But this is my blog, so I should write at least a few things. His images interest me in their own right, but they interest me also because they probably go against what many people assume American Indian art to be. If I told most people that I was going to show them a painting called Spirit Warrior on Horse, I do not think they would expect a work of Indigenous Cubism.
The images of American Indians that most people in the United States are familiar with derive from three sources: the photography of Edward Curtis, the paintings and drawings of George Catlin, and Hollywood movies.

Bull Tongue
Curtis was not an American Indian, but he left a legacy of famous and influential images of American Indians. His stoic faces, sometimes proud, sometimes tragic, still dominate the popular visual imaginings of American Indians. They even influenced the work of American Indian artists, and Curtis's photographs can be found in the homes of American Indians today. 

Some native artists have followed Curtis's lead, while others have challenged his notions of the stone-faced Indian, trapped in the past. For instance, look at this portrait by Curtis of a man named Bull Tongue.

Contrast this with a portrait by Big Bear. [In an earlier version I incorrectly described the painting as a self-portrait.]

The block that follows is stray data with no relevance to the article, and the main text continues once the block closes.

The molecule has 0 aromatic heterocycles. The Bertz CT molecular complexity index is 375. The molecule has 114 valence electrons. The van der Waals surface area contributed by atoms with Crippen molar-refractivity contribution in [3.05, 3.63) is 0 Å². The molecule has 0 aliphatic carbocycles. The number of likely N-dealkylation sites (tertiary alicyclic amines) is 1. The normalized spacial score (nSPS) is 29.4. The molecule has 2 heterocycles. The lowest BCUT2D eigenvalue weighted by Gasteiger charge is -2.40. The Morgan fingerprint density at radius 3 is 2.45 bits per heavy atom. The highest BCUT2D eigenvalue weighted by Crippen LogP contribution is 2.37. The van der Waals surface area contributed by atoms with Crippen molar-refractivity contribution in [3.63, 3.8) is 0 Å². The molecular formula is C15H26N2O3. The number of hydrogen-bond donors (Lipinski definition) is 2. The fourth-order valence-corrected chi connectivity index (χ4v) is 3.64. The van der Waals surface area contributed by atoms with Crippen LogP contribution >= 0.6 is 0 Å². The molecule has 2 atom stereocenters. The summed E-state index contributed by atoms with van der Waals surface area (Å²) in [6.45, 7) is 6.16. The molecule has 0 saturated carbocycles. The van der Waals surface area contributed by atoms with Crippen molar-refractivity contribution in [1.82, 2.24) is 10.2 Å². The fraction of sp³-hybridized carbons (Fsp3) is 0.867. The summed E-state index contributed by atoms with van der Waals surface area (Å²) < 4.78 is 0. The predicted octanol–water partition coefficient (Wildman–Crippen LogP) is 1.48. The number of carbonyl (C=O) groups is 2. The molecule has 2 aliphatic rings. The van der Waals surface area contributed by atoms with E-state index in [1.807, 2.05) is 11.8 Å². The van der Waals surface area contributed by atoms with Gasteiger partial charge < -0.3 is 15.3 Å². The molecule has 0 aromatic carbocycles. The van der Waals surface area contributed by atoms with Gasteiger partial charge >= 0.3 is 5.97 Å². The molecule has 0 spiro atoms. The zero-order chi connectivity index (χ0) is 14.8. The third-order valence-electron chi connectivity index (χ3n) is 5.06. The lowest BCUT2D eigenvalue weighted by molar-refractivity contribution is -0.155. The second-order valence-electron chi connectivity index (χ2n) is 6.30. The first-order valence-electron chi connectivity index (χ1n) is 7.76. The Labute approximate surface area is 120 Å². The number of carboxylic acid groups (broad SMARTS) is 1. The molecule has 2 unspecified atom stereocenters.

Autumn's Wind
Both images feature an American Indian man staring at the viewer. Neither smiles. Bull Tongue appears as he might have before the white Americans ever moved into his neighborhood. (Richard Throssel photographed him in his day-to-day clothes.) Big Bear represents his subject (Autumn, one of his daughters) with some similar ready-made signs of Indian-ness: the long hair, the bear-claw necklace, the piercing eyes. A question mark rises from her head, and one eyebrow is raised. Is she asking us, "What are you looking at?" Is she asking herself, "What am I doing here?"

Despite some superficial resemblance to Curtis's portraits, Big Bear's painting is dominated by his Cubist tendencies. Whereas Curtis's images can be considered elegiac, Big Bear's are energetic.  Every inch of canvas is filled with vivid colors, dynamic patterns, and images of birds, animals, and landscape. The face may be stoic, but the canvas, if it reflects the interior of the American Indian artist's mind, is alive with pleasure, anxiety, movement, and meaning.

Anishinaabe writer and theorist Gerald Vizenor wrote that Curtis's images seem like an attempt to record American Indians at the moment before they were conquered and colonized. But those black-and-white photographs also were an attempt to erase those people and cultures, according to Vizenor.  The images trap those people in the past and deny their presence in modern American society. The past they are trapped in is ultimately not their own but the imagined past of the dominant culture of the United States. Images such as Curtis's became popular souvenirs of American history and mythology. Vizenor described them as "a cultural concoction of bourgeois nostalgia and social sciences evidence."